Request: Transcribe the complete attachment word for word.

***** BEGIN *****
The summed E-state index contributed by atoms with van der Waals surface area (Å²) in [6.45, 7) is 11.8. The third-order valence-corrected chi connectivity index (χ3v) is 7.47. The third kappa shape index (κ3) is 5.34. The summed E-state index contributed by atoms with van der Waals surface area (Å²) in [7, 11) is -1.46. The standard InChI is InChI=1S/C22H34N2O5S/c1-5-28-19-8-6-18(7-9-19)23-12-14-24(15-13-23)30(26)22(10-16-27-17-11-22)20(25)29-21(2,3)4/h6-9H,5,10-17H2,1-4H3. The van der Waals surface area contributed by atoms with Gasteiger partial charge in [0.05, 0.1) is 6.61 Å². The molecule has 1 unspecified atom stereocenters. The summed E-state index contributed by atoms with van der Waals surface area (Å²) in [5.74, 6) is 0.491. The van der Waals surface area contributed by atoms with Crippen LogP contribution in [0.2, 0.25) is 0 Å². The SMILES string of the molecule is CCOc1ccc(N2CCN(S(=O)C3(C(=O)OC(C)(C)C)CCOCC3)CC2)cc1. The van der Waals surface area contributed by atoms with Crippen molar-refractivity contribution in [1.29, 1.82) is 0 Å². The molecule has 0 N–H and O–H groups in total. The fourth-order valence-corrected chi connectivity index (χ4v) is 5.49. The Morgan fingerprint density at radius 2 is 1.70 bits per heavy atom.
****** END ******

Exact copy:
The summed E-state index contributed by atoms with van der Waals surface area (Å²) in [6.45, 7) is 11.8. The third-order valence-corrected chi connectivity index (χ3v) is 7.47. The third kappa shape index (κ3) is 5.34. The summed E-state index contributed by atoms with van der Waals surface area (Å²) in [7, 11) is -1.46. The standard InChI is InChI=1S/C22H34N2O5S/c1-5-28-19-8-6-18(7-9-19)23-12-14-24(15-13-23)30(26)22(10-16-27-17-11-22)20(25)29-21(2,3)4/h6-9H,5,10-17H2,1-4H3. The van der Waals surface area contributed by atoms with Gasteiger partial charge in [0.05, 0.1) is 6.61 Å². The molecule has 1 unspecified atom stereocenters. The summed E-state index contributed by atoms with van der Waals surface area (Å²) in [5.74, 6) is 0.491. The van der Waals surface area contributed by atoms with Crippen LogP contribution in [0.2, 0.25) is 0 Å². The SMILES string of the molecule is CCOc1ccc(N2CCN(S(=O)C3(C(=O)OC(C)(C)C)CCOCC3)CC2)cc1. The van der Waals surface area contributed by atoms with Crippen molar-refractivity contribution in [1.29, 1.82) is 0 Å². The molecule has 0 N–H and O–H groups in total. The fourth-order valence-corrected chi connectivity index (χ4v) is 5.49. The Morgan fingerprint density at radius 2 is 1.70 bits per heavy atom.